U.S. Secretary of State Antony Blinken called on countries across the world to provide necessary and life-saving HIV services to those groups at the highest risk of having it.
In a pre-recorded video shared on the final day of a three-day meeting at the U.N. General Assembly that specifically sought to address HIV/AIDS, Blinken said, “Ending AIDS is within our reach. But we cannot achieve that goal if we deny people’s sexual and reproductive rights, or foster discrimination against the very people who are the most vulnerable to HIV.”
Blinken cited last week's 40th-anniversary of what would be the first report from the Centers for Disease Control and Prevention on what would become known as AIDS.
He said that with more than 38 million people in the world living with HIV, countries must remember those people are colleagues, neighbors, partners, family members and are part of different age groups, races, faiths, and nationalities.
Equal access to necessary HIV services should be, Blinken said, available to groups including the LGBTQI+ community, people who use drugs, sex workers, racial and ethnic minorities, and women and girls.
Blinken said that while progress has been made there is still a significant amount of work to be done to end the epidemic. Further, he said, the inequalities within communities at-risk for HIV had been worsened by the COVID-19 pandemic.
The inequalities millions face must be prevented. He said if they are not, then millions living with HIV will die.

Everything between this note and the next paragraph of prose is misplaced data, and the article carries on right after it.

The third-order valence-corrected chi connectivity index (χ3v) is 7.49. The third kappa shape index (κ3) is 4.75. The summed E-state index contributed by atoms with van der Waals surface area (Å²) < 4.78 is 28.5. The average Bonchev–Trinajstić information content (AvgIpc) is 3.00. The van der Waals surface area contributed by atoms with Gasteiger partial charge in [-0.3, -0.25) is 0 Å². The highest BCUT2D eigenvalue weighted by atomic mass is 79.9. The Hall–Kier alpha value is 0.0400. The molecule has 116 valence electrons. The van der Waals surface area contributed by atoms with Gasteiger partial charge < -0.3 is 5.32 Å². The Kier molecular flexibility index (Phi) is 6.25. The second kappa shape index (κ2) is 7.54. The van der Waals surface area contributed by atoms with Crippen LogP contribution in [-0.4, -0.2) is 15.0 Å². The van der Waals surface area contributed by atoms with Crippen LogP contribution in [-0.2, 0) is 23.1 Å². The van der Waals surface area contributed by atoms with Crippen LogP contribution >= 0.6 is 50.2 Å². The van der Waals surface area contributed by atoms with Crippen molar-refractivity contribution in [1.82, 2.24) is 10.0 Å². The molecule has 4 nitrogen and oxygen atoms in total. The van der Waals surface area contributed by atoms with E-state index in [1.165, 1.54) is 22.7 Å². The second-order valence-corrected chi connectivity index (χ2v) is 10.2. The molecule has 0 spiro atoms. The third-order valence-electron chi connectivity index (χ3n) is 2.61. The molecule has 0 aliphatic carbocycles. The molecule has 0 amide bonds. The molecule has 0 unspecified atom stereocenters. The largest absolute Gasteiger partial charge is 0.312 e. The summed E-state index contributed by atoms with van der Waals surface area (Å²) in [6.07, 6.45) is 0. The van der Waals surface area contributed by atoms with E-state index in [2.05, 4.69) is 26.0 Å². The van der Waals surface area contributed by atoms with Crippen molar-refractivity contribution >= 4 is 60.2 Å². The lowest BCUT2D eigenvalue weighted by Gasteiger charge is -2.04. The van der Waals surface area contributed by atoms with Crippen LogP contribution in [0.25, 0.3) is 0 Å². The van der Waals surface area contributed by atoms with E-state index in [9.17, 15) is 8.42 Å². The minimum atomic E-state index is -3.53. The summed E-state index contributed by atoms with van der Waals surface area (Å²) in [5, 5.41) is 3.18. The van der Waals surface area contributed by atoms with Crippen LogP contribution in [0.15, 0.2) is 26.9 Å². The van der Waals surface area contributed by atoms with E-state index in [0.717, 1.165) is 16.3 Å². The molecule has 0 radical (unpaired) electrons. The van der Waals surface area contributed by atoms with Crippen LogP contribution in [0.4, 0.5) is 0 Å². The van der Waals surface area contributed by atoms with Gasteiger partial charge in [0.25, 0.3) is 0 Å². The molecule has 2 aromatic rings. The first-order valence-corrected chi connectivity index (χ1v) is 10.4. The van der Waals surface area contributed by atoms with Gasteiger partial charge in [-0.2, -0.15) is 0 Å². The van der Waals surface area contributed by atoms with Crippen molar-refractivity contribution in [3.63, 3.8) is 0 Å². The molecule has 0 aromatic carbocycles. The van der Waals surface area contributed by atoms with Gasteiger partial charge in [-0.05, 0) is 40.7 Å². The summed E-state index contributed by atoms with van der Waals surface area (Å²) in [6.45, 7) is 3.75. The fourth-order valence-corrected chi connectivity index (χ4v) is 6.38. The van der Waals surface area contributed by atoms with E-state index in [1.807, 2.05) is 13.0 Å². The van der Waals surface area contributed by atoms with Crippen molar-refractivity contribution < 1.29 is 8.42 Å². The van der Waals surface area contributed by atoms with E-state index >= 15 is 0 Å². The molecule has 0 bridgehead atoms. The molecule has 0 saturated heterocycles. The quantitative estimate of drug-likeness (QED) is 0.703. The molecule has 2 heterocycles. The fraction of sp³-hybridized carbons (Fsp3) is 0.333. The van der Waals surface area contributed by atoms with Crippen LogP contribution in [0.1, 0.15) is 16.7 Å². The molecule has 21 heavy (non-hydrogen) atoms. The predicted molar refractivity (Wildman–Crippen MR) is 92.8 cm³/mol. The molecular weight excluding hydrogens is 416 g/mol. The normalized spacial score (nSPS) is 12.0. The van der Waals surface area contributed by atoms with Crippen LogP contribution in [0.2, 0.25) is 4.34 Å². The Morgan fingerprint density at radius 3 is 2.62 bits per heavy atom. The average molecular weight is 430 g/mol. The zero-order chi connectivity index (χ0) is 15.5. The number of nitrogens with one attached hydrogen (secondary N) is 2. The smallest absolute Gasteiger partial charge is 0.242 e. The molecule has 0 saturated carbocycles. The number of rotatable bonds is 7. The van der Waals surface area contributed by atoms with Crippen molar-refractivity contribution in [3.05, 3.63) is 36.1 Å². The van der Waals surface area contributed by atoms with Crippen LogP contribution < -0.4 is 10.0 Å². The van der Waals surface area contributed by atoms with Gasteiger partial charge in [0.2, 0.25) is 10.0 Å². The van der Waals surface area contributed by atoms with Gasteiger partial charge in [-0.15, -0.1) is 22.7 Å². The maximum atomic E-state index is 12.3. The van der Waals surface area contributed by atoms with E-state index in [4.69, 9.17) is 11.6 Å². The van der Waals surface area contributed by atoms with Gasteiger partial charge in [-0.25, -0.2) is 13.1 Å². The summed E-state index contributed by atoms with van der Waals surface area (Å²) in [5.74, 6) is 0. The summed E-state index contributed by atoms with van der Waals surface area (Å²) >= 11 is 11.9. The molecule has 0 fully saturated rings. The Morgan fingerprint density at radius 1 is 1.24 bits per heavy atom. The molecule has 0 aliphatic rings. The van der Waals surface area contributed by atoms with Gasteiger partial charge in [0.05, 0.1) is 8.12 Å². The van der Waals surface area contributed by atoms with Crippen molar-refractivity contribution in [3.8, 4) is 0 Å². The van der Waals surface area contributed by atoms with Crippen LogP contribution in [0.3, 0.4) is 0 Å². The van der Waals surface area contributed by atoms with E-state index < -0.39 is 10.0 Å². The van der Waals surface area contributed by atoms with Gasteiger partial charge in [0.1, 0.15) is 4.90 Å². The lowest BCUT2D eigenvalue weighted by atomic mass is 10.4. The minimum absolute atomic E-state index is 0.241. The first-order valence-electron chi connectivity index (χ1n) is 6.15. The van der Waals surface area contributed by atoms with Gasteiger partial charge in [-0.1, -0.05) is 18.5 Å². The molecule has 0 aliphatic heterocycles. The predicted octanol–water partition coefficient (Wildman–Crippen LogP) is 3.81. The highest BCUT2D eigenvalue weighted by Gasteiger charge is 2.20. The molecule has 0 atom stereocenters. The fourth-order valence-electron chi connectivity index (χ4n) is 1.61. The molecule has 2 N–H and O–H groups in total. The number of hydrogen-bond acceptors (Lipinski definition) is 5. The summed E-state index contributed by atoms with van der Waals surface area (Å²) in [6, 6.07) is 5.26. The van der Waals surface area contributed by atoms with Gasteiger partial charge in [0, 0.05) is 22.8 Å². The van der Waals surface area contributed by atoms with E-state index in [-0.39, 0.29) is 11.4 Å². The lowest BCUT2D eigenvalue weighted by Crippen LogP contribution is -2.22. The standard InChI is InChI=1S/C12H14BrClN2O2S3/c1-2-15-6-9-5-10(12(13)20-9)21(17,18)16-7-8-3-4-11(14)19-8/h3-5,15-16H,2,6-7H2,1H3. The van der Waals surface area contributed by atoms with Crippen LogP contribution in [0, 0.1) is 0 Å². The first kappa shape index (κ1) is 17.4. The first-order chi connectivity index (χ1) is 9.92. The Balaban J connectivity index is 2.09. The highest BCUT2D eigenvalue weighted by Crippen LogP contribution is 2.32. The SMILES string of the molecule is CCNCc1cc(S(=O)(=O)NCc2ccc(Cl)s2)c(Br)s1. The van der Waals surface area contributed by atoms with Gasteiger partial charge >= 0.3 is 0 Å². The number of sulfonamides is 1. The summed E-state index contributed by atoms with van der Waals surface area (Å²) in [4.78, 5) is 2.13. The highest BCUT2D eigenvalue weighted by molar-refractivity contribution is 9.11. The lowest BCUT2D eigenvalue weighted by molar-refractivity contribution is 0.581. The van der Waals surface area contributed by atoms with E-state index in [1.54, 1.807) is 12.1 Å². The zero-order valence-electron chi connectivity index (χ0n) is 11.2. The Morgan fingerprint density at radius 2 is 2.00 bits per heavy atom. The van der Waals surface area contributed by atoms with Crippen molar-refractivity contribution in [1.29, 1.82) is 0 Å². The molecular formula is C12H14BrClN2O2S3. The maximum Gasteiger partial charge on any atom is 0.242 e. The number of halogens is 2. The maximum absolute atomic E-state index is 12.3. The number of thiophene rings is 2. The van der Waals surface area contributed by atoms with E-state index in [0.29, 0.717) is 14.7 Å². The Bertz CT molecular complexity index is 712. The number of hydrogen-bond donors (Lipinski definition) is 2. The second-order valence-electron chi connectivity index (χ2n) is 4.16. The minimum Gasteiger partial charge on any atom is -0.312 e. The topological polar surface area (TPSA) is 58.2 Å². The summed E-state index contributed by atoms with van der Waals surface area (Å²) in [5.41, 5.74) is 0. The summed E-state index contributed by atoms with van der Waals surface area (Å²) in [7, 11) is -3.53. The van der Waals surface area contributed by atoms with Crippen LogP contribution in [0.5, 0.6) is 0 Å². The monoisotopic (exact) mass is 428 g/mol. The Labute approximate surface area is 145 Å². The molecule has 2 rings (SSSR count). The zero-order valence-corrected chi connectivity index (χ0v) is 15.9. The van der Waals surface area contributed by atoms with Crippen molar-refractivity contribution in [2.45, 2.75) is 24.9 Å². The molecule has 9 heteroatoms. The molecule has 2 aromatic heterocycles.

“Laws, policies, and practices that make it harder for these populations to access crucial services only increase stigma and put more lives at risk. And they cut against the core principles of the United Nations,” Blinken explained.
Earlier this week, the General Assembly approved a declaration to end AIDS by 2030, according to a press release by UNAIDS. The bloc noted how the COVID-19 pandemic had harmed some access to necessary treatments and testing.
In 2016, the U.N. set targets for HIV transmissions and deaths by 2020, but last year, during the COVID-19 pandemic, both transmissions and AIDS-related deaths reached well above those initial targets.
The declaration passed included a mission to keep HIV transmissions below 370,000 and AIDS-related deaths down to below 250,000 in the next four years.
While inequalities are mentioned, the declaration doesn’t directly reference the LGBTQ+ population, the Associated Press reported.
“The stark inequalities exposed by the colliding pandemics of HIV and COVID-19 are a wake-up call for the world to prioritize and invest fully in realizing the human right to health for all without discrimination,” Winnie Byanyima, the UNAIDS executive director, said.